Webster is worse…how many people do you see walking down Webster to go shopping, none just commuters trying to catch the bus?

    Go to Burlingame, San Mateo, or Lakeshore or Rockridge in Oakland you need to have parking lots, some corporate draws such as Starbucks, and some places which attracts people to shop. In those neighborhoods I see people shopping, walking there dogs, pushing strollers, socializing with their friends. Do know how many people will want to walk down Park St after getting out of a Movie…especially is there is something to attract them…like a Ice Cream Parlor, or a nice place to eat or shop. They may see a nice salon, Art gallery or someplace they might come back to and shop and spend money.

    Otherwise the business turnover will continue. The Art place already went out of business on Webster and the place is for lease again.

    Comment by Joe — November 9, 2006 @ 8:05 pm

  75. I think I can clarify some of the confusion about the redevelopment district and the bonds.

    The WECIP (basically the West Alameda redevelopment zone (which included Webster Street and Marina Village) was merged with the BWIP (basically the Park Street and waterfront redevelopment zone) were merged over 3 years ago.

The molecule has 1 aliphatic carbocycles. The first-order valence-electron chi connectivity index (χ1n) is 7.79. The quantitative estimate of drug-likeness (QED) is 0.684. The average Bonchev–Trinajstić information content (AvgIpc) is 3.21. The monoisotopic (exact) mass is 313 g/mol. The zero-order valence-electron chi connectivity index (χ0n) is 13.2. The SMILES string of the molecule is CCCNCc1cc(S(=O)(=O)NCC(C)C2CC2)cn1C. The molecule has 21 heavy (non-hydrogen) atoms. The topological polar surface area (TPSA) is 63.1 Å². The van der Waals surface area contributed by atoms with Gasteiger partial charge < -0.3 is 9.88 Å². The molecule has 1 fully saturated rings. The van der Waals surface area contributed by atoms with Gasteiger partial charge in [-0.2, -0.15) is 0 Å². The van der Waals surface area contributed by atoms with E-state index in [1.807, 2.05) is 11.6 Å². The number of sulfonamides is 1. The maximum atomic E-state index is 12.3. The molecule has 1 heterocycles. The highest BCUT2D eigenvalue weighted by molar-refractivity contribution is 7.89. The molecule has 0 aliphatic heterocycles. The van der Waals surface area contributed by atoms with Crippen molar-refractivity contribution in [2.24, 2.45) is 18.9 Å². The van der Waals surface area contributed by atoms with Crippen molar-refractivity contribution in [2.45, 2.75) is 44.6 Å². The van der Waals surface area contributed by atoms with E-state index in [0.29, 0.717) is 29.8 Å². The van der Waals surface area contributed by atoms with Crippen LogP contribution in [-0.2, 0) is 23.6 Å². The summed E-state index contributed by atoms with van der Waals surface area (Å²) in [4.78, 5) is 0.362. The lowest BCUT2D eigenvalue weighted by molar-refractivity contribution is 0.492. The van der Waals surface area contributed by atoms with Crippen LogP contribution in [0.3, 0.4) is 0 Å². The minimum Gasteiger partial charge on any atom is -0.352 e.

After that merger, a $50,000,000 bond issuance was authorized by the CIC at their joint, City Council/Alameda Public Financing Authority/Community Improvement meeting of September 16, 2003 (see minutes on City website). Members Johnson, Kerr, Gilmore, and Matarrese voted in favor of the proposal, member Daysog voted against.

    Part of these funds are being used for the Theatre/Parking Structure project. The payment of these bonds will be covered by existing (not projected) tax increment money in the merged redevelopment area. Tax increment money is the difference between the tax on the properties in the redevelopment zone when the zone was originally established and the current tax.